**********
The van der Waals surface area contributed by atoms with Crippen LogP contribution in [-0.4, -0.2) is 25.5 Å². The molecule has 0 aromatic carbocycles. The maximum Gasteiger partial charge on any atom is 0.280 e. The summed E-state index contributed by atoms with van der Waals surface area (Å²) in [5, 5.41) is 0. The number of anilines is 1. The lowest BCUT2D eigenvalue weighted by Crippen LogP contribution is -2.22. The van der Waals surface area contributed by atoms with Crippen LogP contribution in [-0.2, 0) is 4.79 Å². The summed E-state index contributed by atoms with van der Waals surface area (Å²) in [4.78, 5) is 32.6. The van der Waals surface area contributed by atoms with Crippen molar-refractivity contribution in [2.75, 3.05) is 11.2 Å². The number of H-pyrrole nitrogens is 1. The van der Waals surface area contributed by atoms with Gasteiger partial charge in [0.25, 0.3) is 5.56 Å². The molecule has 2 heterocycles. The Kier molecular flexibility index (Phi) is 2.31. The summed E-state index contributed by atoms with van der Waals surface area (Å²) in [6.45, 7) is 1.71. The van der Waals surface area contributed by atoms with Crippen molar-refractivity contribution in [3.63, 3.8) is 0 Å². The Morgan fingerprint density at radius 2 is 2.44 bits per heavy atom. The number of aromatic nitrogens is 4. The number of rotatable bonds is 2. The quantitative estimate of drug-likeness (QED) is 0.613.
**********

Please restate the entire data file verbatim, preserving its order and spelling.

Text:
The van der Waals surface area contributed by atoms with Crippen LogP contribution in [-0.4, -0.2) is 25.5 Å². The molecule has 0 aromatic carbocycles. The maximum Gasteiger partial charge on any atom is 0.280 e. The summed E-state index contributed by atoms with van der Waals surface area (Å²) in [5, 5.41) is 0. The number of anilines is 1. The lowest BCUT2D eigenvalue weighted by Crippen LogP contribution is -2.22. The van der Waals surface area contributed by atoms with Crippen LogP contribution in [-0.2, 0) is 4.79 Å². The summed E-state index contributed by atoms with van der Waals surface area (Å²) in [4.78, 5) is 32.6. The van der Waals surface area contributed by atoms with Crippen molar-refractivity contribution in [2.75, 3.05) is 11.2 Å². The number of H-pyrrole nitrogens is 1. The van der Waals surface area contributed by atoms with Gasteiger partial charge in [0.25, 0.3) is 5.56 Å². The molecule has 2 heterocycles. The Kier molecular flexibility index (Phi) is 2.31. The summed E-state index contributed by atoms with van der Waals surface area (Å²) in [6.45, 7) is 1.71. The van der Waals surface area contributed by atoms with Crippen molar-refractivity contribution in [3.63, 3.8) is 0 Å². The Morgan fingerprint density at radius 2 is 2.44 bits per heavy atom. The number of aromatic nitrogens is 4. The number of rotatable bonds is 2. The quantitative estimate of drug-likeness (QED) is 0.613.